Clothes and Diapers
Just like moms, babies need comfortable clothes after the labor and delivery. Soft baby onesies are perfect for dressing the baby. You don’t need anything overly complex: comfort and warmth are the biggest priorities. Likewise, have a couple of soft baby hats for the baby to wear after birth. Finally, you’ll want to have a stock of newborn diapers ready to go as soon as the baby is born.
Towels and Blankets
You’ll want a few large towels on hand to clean up messes and prevent stains on floors or furniture. Make sure the towels are clean, but don’t use brand new ones in case they get ruined. Finally, avoid handling the newborn with rough towels that will be uncomfortable on their sensitive skin.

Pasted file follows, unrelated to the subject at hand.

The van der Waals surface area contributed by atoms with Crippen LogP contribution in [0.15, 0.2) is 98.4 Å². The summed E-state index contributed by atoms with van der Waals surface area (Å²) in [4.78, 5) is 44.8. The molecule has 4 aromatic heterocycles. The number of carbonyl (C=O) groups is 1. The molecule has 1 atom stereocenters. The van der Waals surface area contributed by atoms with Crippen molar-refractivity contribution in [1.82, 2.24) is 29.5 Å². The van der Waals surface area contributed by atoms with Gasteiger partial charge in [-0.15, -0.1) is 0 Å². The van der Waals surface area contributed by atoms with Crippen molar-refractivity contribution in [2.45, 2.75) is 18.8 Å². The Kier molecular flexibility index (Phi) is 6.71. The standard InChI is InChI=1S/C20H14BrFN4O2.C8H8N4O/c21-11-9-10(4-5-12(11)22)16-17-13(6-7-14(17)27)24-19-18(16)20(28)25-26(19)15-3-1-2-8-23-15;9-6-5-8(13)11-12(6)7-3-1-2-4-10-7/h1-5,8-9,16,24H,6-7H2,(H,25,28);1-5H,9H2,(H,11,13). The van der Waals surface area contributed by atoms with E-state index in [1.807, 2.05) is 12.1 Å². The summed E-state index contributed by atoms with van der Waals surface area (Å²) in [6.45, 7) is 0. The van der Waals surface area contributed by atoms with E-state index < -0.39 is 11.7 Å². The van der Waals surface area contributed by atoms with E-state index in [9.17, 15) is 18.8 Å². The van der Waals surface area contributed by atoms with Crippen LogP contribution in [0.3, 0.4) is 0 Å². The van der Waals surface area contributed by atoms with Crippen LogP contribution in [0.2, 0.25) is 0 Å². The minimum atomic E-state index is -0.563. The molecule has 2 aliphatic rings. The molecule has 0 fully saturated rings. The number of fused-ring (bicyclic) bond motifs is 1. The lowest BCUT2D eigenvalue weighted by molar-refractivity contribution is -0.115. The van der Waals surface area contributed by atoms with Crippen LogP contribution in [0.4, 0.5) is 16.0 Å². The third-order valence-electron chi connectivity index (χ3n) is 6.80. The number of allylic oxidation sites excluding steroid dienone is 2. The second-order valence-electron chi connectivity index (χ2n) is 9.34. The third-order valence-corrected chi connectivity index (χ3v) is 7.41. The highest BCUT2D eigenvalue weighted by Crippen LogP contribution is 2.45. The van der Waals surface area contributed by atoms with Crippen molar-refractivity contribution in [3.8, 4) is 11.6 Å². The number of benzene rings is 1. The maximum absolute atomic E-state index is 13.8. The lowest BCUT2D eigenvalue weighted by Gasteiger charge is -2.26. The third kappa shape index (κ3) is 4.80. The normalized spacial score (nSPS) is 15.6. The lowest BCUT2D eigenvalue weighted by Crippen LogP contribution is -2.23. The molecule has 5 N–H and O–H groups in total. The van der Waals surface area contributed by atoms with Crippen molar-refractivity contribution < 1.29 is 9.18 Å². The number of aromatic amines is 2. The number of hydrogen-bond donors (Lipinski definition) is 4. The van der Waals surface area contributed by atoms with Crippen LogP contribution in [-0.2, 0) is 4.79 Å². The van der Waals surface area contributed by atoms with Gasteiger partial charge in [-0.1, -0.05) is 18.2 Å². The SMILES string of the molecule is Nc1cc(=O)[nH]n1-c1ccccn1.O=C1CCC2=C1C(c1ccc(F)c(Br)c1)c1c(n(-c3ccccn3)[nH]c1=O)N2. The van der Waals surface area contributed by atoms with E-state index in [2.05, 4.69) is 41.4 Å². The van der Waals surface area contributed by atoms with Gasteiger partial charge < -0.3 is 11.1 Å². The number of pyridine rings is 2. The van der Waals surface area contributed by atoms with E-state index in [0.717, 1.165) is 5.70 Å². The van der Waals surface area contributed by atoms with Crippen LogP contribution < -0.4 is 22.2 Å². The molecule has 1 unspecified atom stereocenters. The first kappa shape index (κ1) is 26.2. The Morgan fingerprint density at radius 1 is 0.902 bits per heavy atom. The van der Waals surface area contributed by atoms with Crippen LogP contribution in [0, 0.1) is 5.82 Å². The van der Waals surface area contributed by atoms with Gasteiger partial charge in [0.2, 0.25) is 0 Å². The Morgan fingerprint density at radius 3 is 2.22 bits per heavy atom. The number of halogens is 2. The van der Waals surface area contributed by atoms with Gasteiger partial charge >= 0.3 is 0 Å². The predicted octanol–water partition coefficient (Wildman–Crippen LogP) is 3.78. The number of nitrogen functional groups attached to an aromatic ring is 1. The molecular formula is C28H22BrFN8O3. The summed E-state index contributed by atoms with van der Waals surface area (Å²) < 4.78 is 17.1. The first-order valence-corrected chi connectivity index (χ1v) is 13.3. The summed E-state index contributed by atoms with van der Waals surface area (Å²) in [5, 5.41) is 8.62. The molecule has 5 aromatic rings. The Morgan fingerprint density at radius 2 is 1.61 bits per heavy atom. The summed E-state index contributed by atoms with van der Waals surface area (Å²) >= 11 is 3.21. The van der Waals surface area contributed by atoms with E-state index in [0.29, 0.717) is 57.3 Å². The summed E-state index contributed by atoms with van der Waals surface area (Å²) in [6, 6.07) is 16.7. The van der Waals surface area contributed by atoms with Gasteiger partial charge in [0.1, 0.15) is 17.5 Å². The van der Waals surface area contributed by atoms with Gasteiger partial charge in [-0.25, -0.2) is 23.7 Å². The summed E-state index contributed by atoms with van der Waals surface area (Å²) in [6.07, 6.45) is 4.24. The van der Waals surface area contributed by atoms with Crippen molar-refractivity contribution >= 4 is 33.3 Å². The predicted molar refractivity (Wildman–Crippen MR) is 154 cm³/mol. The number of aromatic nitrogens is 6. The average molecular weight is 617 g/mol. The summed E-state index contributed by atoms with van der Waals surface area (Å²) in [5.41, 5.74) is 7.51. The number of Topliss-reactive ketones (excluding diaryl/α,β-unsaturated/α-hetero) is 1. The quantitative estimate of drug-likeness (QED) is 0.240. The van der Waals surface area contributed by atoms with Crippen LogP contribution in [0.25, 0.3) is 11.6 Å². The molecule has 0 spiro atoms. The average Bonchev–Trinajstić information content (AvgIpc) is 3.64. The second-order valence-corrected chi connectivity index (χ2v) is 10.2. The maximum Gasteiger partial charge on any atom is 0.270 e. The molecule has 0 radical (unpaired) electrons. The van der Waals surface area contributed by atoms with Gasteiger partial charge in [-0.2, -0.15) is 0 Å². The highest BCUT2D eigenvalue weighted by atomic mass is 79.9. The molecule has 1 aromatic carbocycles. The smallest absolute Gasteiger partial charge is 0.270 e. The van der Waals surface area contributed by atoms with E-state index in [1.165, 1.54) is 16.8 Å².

Receiving blankets are also a must. These small, soft, durable blankets are perfect for handling and swaddling newborns straight out of the womb.
Supplies for the Midwife
Midwives need both general supplies and medical equipment for a safe home birth. Remember that every mother is different, so the specific equipment you’ll need will vary from patient to patient. However, you can start your home birth supplies checklist of what you need to prepare with these essentials:
Like any medical professional, you need to prioritize sanitation. Always have rubbing alcohol and peroxide with you. Latex-free gloves are also crucial for a safe and clean delivery. Finally, make sure you have disinfectant wipes or anything else you need to sterilize tools before and after you use them.